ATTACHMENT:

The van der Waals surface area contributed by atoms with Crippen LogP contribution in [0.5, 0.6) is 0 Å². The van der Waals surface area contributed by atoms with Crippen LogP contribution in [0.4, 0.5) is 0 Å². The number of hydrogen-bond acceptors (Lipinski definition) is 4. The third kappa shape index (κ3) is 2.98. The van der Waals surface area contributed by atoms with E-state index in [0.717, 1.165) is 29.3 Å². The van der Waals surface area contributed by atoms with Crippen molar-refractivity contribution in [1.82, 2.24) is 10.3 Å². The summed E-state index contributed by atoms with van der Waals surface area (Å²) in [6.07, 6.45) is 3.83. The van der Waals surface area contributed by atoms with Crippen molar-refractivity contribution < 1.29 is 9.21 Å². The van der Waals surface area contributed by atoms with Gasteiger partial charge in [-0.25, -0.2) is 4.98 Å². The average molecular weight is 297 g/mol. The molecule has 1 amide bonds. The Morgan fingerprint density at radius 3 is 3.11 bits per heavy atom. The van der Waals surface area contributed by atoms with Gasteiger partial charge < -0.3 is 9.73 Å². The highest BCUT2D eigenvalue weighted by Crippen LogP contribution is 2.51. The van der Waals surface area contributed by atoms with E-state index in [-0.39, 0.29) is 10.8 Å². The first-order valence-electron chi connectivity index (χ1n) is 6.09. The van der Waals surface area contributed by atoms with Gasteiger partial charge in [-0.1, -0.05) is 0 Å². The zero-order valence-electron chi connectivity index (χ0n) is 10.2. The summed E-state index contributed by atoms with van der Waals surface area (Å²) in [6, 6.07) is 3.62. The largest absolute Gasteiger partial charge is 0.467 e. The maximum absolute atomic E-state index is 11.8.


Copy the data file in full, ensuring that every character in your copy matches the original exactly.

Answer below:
The van der Waals surface area contributed by atoms with Crippen LogP contribution in [0.5, 0.6) is 0 Å². The van der Waals surface area contributed by atoms with Crippen LogP contribution in [0.4, 0.5) is 0 Å². The number of hydrogen-bond acceptors (Lipinski definition) is 4. The third kappa shape index (κ3) is 2.98. The van der Waals surface area contributed by atoms with E-state index in [0.717, 1.165) is 29.3 Å². The van der Waals surface area contributed by atoms with Crippen molar-refractivity contribution in [1.82, 2.24) is 10.3 Å². The summed E-state index contributed by atoms with van der Waals surface area (Å²) in [6.07, 6.45) is 3.83. The van der Waals surface area contributed by atoms with Crippen molar-refractivity contribution < 1.29 is 9.21 Å². The van der Waals surface area contributed by atoms with Gasteiger partial charge in [-0.25, -0.2) is 4.98 Å². The average molecular weight is 297 g/mol. The molecule has 1 amide bonds. The Morgan fingerprint density at radius 3 is 3.11 bits per heavy atom. The van der Waals surface area contributed by atoms with Gasteiger partial charge < -0.3 is 9.73 Å². The highest BCUT2D eigenvalue weighted by Crippen LogP contribution is 2.51. The van der Waals surface area contributed by atoms with E-state index in [-0.39, 0.29) is 10.8 Å². The first-order valence-electron chi connectivity index (χ1n) is 6.09. The van der Waals surface area contributed by atoms with Gasteiger partial charge in [-0.1, -0.05) is 0 Å². The zero-order valence-electron chi connectivity index (χ0n) is 10.2. The summed E-state index contributed by atoms with van der Waals surface area (Å²) in [6, 6.07) is 3.62. The largest absolute Gasteiger partial charge is 0.467 e. The maximum absolute atomic E-state index is 11.8.